My brother called me one day with the news that the roommate of a good friend was selling a car and would I be interested? Somehow word had apparently spread that I seemed to consider buying anything and everything for sale…In actuality I had been complaining about having to deal with snow chains in the mountains on the few occasions that I actually went, and the car for sale was a 4WD Subaru…
I called my brother’s friend, got a few more details and set up a time to see it. It was located in San Jose – about an hour away. When we arrived we were directed to the carport in which it sat. Nice! A 1982 Subaru 4WD Wagon in blue with a blue vinyl interior. Looking at it from the back it looked OK, just a small dent below the 4WD badge and a cracked taillight. The left side had some minor scuffs but the right side had a fairly mangled front fender. The odometer read about 195,000miles and the price was very reasonable, asking $450. The roommate just wanted it gone.
I started it and drove it around for a few miles, everything seemed to work fine, I was excited at the prospect of 4WD and a wagon so I think I haggled him down to about $425 and drove home in this new (to me) car. Some may think it peculiar that I had previously (and fairly recently to be honest) had a VW GTI, a Buick LeSabre T-Type, as well as a brand-new VW Jetta. And now I had what can fairly be described as an old car with a lot of miles on it. Nothing had changed for the negative in my work or living situation; it’s just that it’s easy for me to like and appreciate almost any car for what it is, and can usually find a positive aspect to it. In this case a low price, 4WD and being a wagon were huge positives.
I said it was a 1982; in reality it could have been anywhere from 1981 to 1984, I just do not recall and no longer have any documentation. The picture at the top is my actual car, if anyone here can somehow identify the actual year, please make a comment. The front had the single square headlights as opposed to the earlier round ones or the later four-light setup. My future wife can sort of be seen just on the other side of it by the tree. She’s on the small side…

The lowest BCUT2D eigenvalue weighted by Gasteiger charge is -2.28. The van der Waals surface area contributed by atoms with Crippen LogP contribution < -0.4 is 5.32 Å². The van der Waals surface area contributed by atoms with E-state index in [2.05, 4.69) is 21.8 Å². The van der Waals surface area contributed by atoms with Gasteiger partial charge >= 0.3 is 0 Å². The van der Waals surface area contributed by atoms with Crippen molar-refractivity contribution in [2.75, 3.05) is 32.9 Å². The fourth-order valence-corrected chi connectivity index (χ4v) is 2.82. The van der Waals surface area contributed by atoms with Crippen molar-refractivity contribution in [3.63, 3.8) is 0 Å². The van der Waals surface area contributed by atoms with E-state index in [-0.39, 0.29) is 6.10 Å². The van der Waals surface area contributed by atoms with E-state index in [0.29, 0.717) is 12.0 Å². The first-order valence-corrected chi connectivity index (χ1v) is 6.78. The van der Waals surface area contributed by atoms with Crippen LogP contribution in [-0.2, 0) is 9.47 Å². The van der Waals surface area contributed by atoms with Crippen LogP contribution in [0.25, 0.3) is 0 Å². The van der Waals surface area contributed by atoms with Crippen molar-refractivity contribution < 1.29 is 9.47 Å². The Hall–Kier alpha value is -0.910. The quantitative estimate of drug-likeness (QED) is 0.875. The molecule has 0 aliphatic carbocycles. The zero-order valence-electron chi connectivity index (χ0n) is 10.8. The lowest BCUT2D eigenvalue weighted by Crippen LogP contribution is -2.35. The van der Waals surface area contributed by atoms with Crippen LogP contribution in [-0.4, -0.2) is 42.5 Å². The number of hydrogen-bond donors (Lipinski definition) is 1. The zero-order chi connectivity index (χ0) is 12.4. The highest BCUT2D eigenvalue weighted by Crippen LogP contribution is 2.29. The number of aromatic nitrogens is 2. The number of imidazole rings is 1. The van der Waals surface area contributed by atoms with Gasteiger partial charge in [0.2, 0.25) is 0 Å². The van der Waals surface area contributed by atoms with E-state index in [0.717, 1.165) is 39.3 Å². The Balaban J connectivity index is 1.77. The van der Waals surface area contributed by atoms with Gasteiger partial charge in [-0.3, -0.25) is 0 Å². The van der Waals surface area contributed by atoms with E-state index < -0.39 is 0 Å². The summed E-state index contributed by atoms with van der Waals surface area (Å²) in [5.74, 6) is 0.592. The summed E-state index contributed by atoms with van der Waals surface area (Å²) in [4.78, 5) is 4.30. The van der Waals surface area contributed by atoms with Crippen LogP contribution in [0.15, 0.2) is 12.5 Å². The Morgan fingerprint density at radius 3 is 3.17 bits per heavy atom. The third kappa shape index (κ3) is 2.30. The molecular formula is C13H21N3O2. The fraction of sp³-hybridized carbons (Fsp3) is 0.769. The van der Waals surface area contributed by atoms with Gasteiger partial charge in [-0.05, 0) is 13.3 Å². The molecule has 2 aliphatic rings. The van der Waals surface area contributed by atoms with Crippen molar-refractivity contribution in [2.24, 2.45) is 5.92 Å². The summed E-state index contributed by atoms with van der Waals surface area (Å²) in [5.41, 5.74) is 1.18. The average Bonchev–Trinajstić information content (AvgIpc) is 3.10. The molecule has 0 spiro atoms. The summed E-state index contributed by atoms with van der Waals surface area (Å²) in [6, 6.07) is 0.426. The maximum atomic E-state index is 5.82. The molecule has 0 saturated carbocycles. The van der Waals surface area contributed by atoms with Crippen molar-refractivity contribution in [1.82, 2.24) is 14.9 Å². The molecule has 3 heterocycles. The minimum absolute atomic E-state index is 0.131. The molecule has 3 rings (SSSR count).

I loved the fact that it was blue inside, and by that I mean it was blue all over the inside, in a way that nobody seems to do anymore. It was not particularly roomy, but big enough; the doors had frameless windows, there was a crappy radio (that worked) and a manually operated 4WD engagement lever. Once engaged, to disengage it I recall you had to push the lever down and reverse for a short distance, although that could have been a peculiarity of my particular car.
Outside it seemed fairly loaded up, with the rear wiper, the “4WD” mud flaps, a roof rack and even the little spoiler above the rear window that is meant to keep the window free of snow and water at speed. Mine just had standard steel wheels, not the 8-spoke white steel ones that you used to commonly see on these. The upside of that was that the tires were so small that I recall buying two new Goodyear’s for the front and with installation and everything the charge was under $100. Very nice. The one feature I wished it had but did not is the Cyclops headlight. This was a feature where a small portion of the front grille with the Subaru logo on it would flip upwards and there would be a smaller headlight mounted behind it. Very weird but interesting concept.
The car was definitely slow as far as acceleration goes, but cruised fine (if a bit loud with those frameless windows). That mangled fender helped a LOT in traffic as when you needed to merge you just kind of started veering in the appropriate direction and one look at the fender would leave drivers of nicer cars (i.e. everybody) slowing down and happily allowing me to go ahead of them.
Let’s talk mechanicals for a minute. This, like Subarus to this day, was powered by a horizontally opposed (flat) four cylinder engine; with1.8 liters of displacement, it generated more noise than momentum. I’m sure the high mileage on the car didn’t help any, but the manual gearbox (four speed if I recall correctly) was smooth if a bit sloppy. The 4WD system had a single range transfer car without a center differential so using it on dry roads was a no-no. (GL’s though had a dual range transfer case). Later on in the model cycle a turbocharged version was also offered; I suppose it was the progenitor of the WRX…Subaru always having been a bit off-beat, the spare tire was housed in the engine bay – they had the room, it’s a fairly good use of the space when you think about it but the heat really can’t have been good for the tire.
We drove this thing a lot over the year or so that we had it, both in the city–thanks to no worries about dings and dents–and then also into the mountains. Boy, was it slow up hills! The odometer turned 200,000 miles as we were ascending Hwy 50 just past Strawberry on the way to Lake Tahoe loaded up with four of us and all of our snowboarding gear on the roof and in the back. Like the Energizer Bunny it just kept going and going. And going. It never needed anything besides the two tires I mentioned earlier and some wiper blades while I had it.
It had character, bags of it, and just worked well at its mission. When it was time for me to sell it (after we moved into the suburbs), the first person who called me came over and bought it on the spot for $600 (yes, a profit!). His plan was to take it up to his cabin in Forestville (Sierra Nevada foothills) and attach a plow blade to it for his driveway. For all I know it is still there waiting for the snow to fall in order to get to work.